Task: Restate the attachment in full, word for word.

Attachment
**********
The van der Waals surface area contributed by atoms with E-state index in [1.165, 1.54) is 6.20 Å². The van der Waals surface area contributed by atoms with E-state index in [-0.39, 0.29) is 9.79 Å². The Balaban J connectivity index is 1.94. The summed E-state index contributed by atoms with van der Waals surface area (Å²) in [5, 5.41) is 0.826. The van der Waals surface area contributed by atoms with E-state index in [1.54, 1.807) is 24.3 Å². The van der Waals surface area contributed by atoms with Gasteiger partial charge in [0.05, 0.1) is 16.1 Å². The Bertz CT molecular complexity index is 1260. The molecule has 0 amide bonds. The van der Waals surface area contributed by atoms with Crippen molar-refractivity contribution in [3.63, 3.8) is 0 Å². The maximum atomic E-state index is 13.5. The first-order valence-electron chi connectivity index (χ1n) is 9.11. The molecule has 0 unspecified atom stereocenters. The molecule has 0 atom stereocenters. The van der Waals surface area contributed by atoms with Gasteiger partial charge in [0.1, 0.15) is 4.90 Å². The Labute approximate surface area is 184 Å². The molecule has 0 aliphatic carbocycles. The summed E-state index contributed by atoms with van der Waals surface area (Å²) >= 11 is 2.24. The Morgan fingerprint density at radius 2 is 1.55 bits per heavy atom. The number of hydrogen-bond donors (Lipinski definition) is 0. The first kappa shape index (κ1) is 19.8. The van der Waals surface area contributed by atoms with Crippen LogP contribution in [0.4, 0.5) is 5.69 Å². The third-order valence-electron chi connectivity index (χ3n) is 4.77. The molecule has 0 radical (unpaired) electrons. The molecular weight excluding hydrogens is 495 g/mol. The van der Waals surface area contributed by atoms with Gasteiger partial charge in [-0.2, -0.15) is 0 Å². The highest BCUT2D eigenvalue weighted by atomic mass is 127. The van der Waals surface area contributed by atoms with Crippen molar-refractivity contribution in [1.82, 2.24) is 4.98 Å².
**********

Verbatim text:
The van der Waals surface area contributed by atoms with E-state index in [1.165, 1.54) is 6.20 Å². The van der Waals surface area contributed by atoms with E-state index in [-0.39, 0.29) is 9.79 Å². The Balaban J connectivity index is 1.94. The summed E-state index contributed by atoms with van der Waals surface area (Å²) in [5, 5.41) is 0.826. The van der Waals surface area contributed by atoms with E-state index in [1.54, 1.807) is 24.3 Å². The van der Waals surface area contributed by atoms with Gasteiger partial charge in [0.05, 0.1) is 16.1 Å². The Bertz CT molecular complexity index is 1260. The molecule has 0 amide bonds. The van der Waals surface area contributed by atoms with Crippen molar-refractivity contribution in [3.63, 3.8) is 0 Å². The maximum atomic E-state index is 13.5. The first-order valence-electron chi connectivity index (χ1n) is 9.11. The molecule has 0 unspecified atom stereocenters. The molecule has 0 atom stereocenters. The van der Waals surface area contributed by atoms with Gasteiger partial charge in [0.1, 0.15) is 4.90 Å². The Labute approximate surface area is 184 Å². The molecule has 0 aliphatic carbocycles. The summed E-state index contributed by atoms with van der Waals surface area (Å²) >= 11 is 2.24. The Morgan fingerprint density at radius 2 is 1.55 bits per heavy atom. The number of hydrogen-bond donors (Lipinski definition) is 0. The first kappa shape index (κ1) is 19.8. The van der Waals surface area contributed by atoms with Crippen LogP contribution in [0.4, 0.5) is 5.69 Å². The third-order valence-electron chi connectivity index (χ3n) is 4.77. The molecule has 0 radical (unpaired) electrons. The molecular weight excluding hydrogens is 495 g/mol. The van der Waals surface area contributed by atoms with Gasteiger partial charge in [-0.2, -0.15) is 0 Å². The highest BCUT2D eigenvalue weighted by atomic mass is 127. The van der Waals surface area contributed by atoms with Crippen molar-refractivity contribution in [1.82, 2.24) is 4.98 Å².